4. Evangelion

    Evangelion <b><font size="2">δυνατός</b></font>

    +0
    Blah! Straw man.

    I was referring to the argument itself, not the roots. :cool:
     
  5. Evangelion

    Evangelion <b><font size="2">δυνατός</b></font>

    +0
    You see, the problem for Trintarians is that Trinitarianism itself, is clearly not found in OT Judaism.

    Ergo, Trinitarian Christianity is a deviation from the Biblical teaching, and cannot be said to have sprung from the Jewish roots upon which true Christianity was established. :cool:
     
  6. Blackhawk

    Blackhawk Monkey Boy

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  7. Ben johnson

    Ben johnson Legend Supporter

    +374
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    Personification of the Earth---"Let US, me-God and non-sentient ROCK"...

    Non-sentient rock. So, really, in the personification, it was still God talking to HIMSELF. One can hardly expect a lump of inert dirt-n-rock to be much of a conversationist, let alone be much of a partner in the complexity of biogenesis. Really, this would be more akin to "puppetry"---obviously dumb minerals cannot actually create, so GOD would be the puppeteer---His hand of course would be animating the inert planet...

    Tell me, honestly---does this sound CREDIBLE? Do you really think this was the intent of the writer? Or does this sound like the desperation of those who seek to rewrite the Scripture to fit their preconcieved theology? Honestly?

    In John1, Jesus is The Word. The Creative Force. Through which all things were created, and apart from Whom was not anything created WHICH WAS CREATED. Here then is quite a dilemma---if Jesus is NOT God, then He's a created being---but plainly it says, "apart from Jesus was not anything created which has been created"! WHO MADE JESUS???

    C. S. Lewis proposed an argument, which is very much sound today. Jesus MUST have been one of only three things:

    1. God-became-man
    2. Liar
    3. Lunatic

    There is no number four.

    Which one describes Jesus???
     
  8. stillsmallvoice

    stillsmallvoice The Narn rule!

    +173
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    Hi all!

    Ben, regarding the previous post, please let me explain something. The example I gave, and that you quoted, about God allegedly addressing the earth is an example of typre of Jewish Biblical exegesis called drash or midrash. Midrashim (to use the plural) are not generally meant to be taken literally, as you seem to have done; they are essentially homiletic & their value lays in the ideas & moral lessons that they are trying to convey. In this case, our Sages were using a peculiarity of the text as a vehicle to making the point that we are combination of the finite and the spiritual, the earthly and the Godly.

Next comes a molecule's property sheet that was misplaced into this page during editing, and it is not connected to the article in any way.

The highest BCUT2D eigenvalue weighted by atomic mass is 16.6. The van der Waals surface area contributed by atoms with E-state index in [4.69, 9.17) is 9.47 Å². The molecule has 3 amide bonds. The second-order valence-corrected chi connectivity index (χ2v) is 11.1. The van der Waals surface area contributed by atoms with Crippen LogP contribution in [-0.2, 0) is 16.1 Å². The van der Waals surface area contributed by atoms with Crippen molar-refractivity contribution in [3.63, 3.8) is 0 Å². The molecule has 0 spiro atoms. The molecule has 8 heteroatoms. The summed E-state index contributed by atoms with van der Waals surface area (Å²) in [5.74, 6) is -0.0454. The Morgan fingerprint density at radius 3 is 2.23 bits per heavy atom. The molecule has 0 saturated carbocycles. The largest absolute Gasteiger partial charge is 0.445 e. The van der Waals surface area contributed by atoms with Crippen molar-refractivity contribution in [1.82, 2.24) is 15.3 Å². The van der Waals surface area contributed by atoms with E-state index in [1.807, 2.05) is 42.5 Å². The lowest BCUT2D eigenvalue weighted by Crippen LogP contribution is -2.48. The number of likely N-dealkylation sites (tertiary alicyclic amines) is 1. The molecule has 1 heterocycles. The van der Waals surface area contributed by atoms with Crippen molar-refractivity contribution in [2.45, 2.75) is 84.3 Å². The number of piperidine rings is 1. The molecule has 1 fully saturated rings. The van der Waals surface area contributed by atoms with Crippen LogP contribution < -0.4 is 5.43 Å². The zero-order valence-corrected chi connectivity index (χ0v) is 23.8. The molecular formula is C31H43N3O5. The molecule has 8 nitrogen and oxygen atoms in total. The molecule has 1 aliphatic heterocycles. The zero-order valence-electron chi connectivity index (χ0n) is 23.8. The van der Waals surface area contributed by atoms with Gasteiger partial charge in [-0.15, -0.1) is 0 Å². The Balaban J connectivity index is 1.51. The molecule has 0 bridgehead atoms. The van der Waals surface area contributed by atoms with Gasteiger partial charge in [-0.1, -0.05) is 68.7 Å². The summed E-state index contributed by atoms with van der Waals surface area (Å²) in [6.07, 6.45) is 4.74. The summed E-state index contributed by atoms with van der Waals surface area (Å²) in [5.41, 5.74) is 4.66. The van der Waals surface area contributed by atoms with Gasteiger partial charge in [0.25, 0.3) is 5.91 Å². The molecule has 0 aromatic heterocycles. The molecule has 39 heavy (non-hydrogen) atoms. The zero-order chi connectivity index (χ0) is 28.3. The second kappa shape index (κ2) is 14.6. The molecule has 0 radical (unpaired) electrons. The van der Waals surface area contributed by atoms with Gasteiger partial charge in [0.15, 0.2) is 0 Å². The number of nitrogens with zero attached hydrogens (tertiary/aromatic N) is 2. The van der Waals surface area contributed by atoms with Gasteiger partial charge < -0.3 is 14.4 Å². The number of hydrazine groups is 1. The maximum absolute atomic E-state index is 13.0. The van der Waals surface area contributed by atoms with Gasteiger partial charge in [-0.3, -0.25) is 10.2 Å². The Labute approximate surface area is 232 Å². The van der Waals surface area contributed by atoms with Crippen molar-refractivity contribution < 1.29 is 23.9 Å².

One of our Sages said that we should all carry around a little bit of earth or sand in one pocket and a piece of paper with Psalm 8:5-6 ("What is man, that You are mindful of him? and the son of man, that you think of him? Yet You have made him but little lower than the angels, and have crowned him with glory and honour.") written on it in the other. When we're feeling on top of the world, we should put our hand in the pocket with the earth in it to prevent our heads from swelling & to humble ourselves a bit. When we're feeling completely worthless & are sure that we can't sink any lower, we should put our hand in the pocket with Psalm 8:5-6 to remind ourselves of our potential & to instill some hope in ourselves. The problem, our Sage said, is that depending on how we're feeling, we tend to stick our hands in the wrong pocket.

    Be well!

    ssv :wave:
     
  9. postrib

    postrib Well-Known Member

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    Jesus is God:

    "The Word was God... And the Word was made flesh, and dwelt among us" (John 1:1, 14).

    "God was manifest in the flesh" (1 Timothy 3:16).

    "The glorious appearing of the great God and our Saviour Jesus Christ" (Titus 2:13).

    "Unto the Son he saith, Thy throne, O God, is for ever and ever" (Hebrews 1:8).

    "And Thomas answered and said unto him, My Lord and my God" (John 20:28).

    The Lord Jesus is Alpha and Omega, the beginning and the end, the first and the last, from everlasting and to everlasting:

    "Thou, Bethlehem Ephratah, though thou be little among the thousands of Judah, yet out of thee shall he come forth unto me that is to be ruler in Israel; whose goings forth have been from of old, from everlasting" (Micah 5:2); "I am Alpha and Omega, the beginning and the ending, saith the Lord, which is, and which was, and which is to come, the Almighty" (Revelation 1:8); "I am Alpha and Omega, the first and the last" (Revelation 1:11); "I am the first and the last: I am he that liveth, and was dead; and, behold, I am alive for evermore" (Revelation 1:17-18); "And he that sat upon the throne said, Behold, I make all things new. And he said unto me, Write: for these words are true and faithful. And he said unto me, It is done. I am Alpha and Omega, the beginning and the end. I will give unto him that is athirst of the fountain of the water of life freely. He that overcometh shall inherit all things; and I will be his God, and he shall be my son" (Revelation 21:5-7); "Behold, I come quickly; and my reward is with me, to give every man according as his work shall be. I am Alpha and Omega, the beginning and the end, the first and the last" (Revelation 22:12-13).